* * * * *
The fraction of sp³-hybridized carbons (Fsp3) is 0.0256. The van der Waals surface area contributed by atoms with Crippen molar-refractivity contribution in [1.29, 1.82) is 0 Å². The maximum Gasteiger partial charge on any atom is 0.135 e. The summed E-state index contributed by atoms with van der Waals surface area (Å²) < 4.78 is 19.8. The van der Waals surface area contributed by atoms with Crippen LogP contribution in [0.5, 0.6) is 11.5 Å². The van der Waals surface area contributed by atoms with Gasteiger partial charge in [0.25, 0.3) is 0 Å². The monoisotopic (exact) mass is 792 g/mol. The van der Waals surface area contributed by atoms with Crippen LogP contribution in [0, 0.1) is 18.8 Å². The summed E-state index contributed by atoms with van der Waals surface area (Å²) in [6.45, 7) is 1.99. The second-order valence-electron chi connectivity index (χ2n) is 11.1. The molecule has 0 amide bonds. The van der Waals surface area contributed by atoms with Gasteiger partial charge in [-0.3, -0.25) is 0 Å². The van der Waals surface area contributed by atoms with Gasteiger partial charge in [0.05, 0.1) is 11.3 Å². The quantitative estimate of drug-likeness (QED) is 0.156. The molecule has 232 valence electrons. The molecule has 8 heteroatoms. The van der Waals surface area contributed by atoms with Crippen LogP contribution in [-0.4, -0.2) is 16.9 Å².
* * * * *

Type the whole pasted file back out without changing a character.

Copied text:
The fraction of sp³-hybridized carbons (Fsp3) is 0.0256. The van der Waals surface area contributed by atoms with Crippen molar-refractivity contribution in [1.29, 1.82) is 0 Å². The maximum Gasteiger partial charge on any atom is 0.135 e. The summed E-state index contributed by atoms with van der Waals surface area (Å²) < 4.78 is 19.8. The van der Waals surface area contributed by atoms with Crippen LogP contribution in [0.5, 0.6) is 11.5 Å². The van der Waals surface area contributed by atoms with Gasteiger partial charge in [0.25, 0.3) is 0 Å². The monoisotopic (exact) mass is 792 g/mol. The van der Waals surface area contributed by atoms with Crippen LogP contribution in [0, 0.1) is 18.8 Å². The summed E-state index contributed by atoms with van der Waals surface area (Å²) in [6.45, 7) is 1.99. The second-order valence-electron chi connectivity index (χ2n) is 11.1. The molecule has 0 amide bonds. The van der Waals surface area contributed by atoms with Gasteiger partial charge in [-0.3, -0.25) is 0 Å². The van der Waals surface area contributed by atoms with Gasteiger partial charge in [0.05, 0.1) is 11.3 Å². The quantitative estimate of drug-likeness (QED) is 0.156. The molecule has 232 valence electrons. The molecule has 8 heteroatoms. The van der Waals surface area contributed by atoms with Crippen LogP contribution in [-0.4, -0.2) is 16.9 Å².